Once technology advanced, the criminal justice system began relying heavily on DNA evidence in many cases to prove guilt. The idea was that if DNA proves it, then there is no way to argue otherwise.
While DNA is very good evidence, it is not without its faults. It is possible for DNA to not tell the whole story and to incriminate someone who is not guilty. The issue with this type of evidence is the humans who collect, handle and process it.
Anyone collecting DNA must be careful. Contamination is a serious issue that can occur easily if the collector is not careful to avoid introducing any foreign matter into the sample.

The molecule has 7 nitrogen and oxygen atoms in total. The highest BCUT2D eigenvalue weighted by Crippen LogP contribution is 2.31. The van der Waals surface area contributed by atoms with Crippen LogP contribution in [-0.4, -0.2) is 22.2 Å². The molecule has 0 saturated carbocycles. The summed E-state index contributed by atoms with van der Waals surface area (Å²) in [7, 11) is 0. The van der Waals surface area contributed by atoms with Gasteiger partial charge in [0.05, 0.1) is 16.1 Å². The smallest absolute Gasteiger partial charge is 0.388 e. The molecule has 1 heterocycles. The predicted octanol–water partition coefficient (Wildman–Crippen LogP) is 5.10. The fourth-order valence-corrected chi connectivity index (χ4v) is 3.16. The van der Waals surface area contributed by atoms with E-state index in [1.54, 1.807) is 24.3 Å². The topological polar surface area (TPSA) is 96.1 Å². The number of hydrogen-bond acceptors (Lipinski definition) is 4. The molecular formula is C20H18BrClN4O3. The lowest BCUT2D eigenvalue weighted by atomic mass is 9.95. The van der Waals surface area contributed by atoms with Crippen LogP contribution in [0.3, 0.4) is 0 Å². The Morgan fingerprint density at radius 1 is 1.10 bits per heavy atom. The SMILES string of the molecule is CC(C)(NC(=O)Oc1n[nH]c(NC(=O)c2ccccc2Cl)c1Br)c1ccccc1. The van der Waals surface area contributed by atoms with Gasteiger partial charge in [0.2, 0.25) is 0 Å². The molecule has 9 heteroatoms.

Storage errors can range from contaminating the sample to losing it. Not properly labeling the sample can cause problems. There may also be mix-ups, or a sample could go missing.
The lab that processes the DNA can also introduce contaminants or mix up samples. If someone is not trained properly, they may process the sample incorrectly, resulting in errors.
DNA also is not without its faults. Since the technology is so advanced now, it can pick up microscopic DNA, which would incriminate someone who wasn’t even in the area of the crime. Trace DNA is something every person leaves behind. Someone else could pick it up without knowing, and when officials process a scene, they could pick up trace DNA of people who were never even at the scene.
Any DNA used in a criminal case must be properly vetted. It is important to ensure that everyone handling the sample did so correctly and that the sample was not just trace DNA.